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Performing Arts Blog


Leonard Bernstein rehearsing in City Center’s studios.

For three years in the 1940s, Leonard Bernstein led “the youngest, poorest symphony in the world” at New York City Center. Working without a salary, Bernstein brought a daring assortment of symphonic works to the masses: Marc Blitzstein and Alex North premiered new works, celebrity pals like Orson Welles, Benny Goodman, and Paul Wittgenstein made guest appearances, and the 75¢ ticket price attracted working stiffs who yelled “Hello, Lenny!” from the second balcony when their maestro came onstage. One critic called it a “love feast,” and Bernstein never forgot that love. “I had the best time of my life there,” he said in 1983. “I cut my teeth as a conductor there.” We decided to look back at Bernstein’s salad days at City Center, which began on his 27th birthday: August 25, 1945.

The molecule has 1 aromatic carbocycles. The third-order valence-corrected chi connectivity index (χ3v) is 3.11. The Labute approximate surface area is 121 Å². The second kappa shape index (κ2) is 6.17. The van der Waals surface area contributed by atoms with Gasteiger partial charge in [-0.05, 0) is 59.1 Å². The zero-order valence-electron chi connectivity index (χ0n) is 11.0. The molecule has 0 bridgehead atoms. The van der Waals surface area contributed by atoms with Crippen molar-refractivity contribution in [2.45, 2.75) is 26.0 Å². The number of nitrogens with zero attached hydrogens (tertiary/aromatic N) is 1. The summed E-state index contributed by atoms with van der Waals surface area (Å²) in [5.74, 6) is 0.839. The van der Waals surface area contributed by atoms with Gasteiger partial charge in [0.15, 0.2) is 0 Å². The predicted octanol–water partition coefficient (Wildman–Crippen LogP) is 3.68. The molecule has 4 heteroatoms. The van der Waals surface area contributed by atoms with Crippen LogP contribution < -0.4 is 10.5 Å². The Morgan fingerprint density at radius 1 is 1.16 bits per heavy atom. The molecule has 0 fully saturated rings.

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August 25, 2016 by New York City Center